[llvm-dev] Implementing a proposed InstCombine optimization
Matthias Braun via llvm-dev
llvm-dev at lists.llvm.org
Mon Apr 11 13:09:57 PDT 2016
I just wanted to stress this for future discussions: One important goal of the intermediate representation is to normalize the program.
If something can be represented by two equivalent IR constructs then in general we should try to choose one variant as normal form and transform to that!
If it turns out that it is the wrong variant for the target, we can still transform into the other direction during code selection. Of course this rule cannot universally be applied if reversing the operation in the backend is unreasonable.
(and of course for this specific case we have to decide first whether the two patterns are equivalent anyway given existing llvm backends)
> On Apr 11, 2016, at 12:55 PM, via llvm-dev <llvm-dev at lists.llvm.org> wrote:
>> On Apr 11, 2016, at 4:23 AM, Daniel Sanders <Daniel.Sanders at imgtec.com <mailto:Daniel.Sanders at imgtec.com>> wrote:
>> > I am not entirely sure this is safe. Transforming this to an fsub could change the value stored on platforms that implement negates using arithmetic instead of with bitmath (such as ours)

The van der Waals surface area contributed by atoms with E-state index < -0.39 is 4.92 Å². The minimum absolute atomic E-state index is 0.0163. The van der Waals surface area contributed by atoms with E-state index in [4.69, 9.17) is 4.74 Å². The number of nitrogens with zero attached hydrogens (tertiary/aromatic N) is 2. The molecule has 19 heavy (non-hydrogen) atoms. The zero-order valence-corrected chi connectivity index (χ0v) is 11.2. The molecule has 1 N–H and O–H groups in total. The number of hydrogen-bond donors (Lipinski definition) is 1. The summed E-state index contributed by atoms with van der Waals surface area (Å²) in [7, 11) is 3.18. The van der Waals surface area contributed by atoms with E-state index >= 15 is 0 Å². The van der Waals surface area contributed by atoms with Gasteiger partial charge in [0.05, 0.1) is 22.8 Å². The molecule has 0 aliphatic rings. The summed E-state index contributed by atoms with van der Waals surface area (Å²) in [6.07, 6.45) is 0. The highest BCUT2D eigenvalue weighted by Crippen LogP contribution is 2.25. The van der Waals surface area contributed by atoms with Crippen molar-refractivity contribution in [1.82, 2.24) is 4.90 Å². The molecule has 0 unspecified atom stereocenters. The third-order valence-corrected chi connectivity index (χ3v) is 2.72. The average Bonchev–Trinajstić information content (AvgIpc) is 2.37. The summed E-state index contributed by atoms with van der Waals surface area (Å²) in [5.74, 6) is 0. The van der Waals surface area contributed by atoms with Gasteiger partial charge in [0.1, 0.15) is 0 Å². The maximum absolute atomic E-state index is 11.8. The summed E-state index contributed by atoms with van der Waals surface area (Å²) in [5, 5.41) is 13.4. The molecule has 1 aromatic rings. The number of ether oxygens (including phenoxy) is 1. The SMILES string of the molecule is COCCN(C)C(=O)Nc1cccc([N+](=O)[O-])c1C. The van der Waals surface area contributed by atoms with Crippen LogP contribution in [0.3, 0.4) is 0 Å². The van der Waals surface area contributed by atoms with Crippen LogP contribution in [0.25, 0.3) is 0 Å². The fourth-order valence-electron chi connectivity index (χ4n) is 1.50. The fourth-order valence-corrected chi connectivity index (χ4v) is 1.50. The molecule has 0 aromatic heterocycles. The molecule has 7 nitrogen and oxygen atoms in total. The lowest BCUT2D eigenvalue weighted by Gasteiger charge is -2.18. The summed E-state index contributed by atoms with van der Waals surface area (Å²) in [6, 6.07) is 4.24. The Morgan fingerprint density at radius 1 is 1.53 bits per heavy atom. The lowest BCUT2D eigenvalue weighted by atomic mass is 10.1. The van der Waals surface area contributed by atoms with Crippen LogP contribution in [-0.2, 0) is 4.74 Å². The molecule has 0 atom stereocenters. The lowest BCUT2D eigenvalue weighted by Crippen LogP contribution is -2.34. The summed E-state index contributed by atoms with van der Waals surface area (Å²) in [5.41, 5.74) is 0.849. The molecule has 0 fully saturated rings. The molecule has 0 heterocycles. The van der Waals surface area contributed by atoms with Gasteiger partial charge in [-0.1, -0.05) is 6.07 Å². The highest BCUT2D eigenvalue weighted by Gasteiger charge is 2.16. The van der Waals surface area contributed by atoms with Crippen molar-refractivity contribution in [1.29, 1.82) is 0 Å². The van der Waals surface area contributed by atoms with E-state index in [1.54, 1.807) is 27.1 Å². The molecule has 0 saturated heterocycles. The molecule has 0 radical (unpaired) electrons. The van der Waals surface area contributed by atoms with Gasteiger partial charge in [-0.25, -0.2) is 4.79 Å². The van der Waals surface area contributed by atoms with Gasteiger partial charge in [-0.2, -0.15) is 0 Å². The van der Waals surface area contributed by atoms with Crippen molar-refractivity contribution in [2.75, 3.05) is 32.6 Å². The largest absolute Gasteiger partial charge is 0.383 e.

>> I think it's probably safe for IEEE754-2008 conformant platforms because negation was clarified to be a non-arithmetic bit flip that cannot cause exceptions in that specification.
> I did some digging into IEEE-754 and it seems like this is actually not even safe on fully conformant IEEE-754-2008 platforms.
> 5.5.1 Sign bit operations
> 126.96.36.199 Implementations shall provide the following homogeneous quiet-computational sign bit operations for all supported arithmetic formats; they only affect the sign bit. The operations treat floating-point numbers and NaNs alike, and signal no exception. These operations may propagate non-canonical encodings.
> copy(x) copies a floating-point operand x to a destination in the same format, with no change to the sign bit.
> negate(x) copies a floating-point operand x to a destination in the same format, reversing the sign bit. negate(x) is not the same as subtraction(0, x) (see 6.3).
> Note the MAY. fneg is required to flip the top bit even if the input is a NaN. But fneg is not required to maintain the other bits. If the input is a non-canonical NaN, the fneg MAY canonicalize it. In fact, even the ‘copy’ MAY canonicalize it. (it also MAY choose to not canonicalize it)
> Thus, if the integer being fneg’d is a non-canonical NaN, fneg MAY modify bits other than the top bit.
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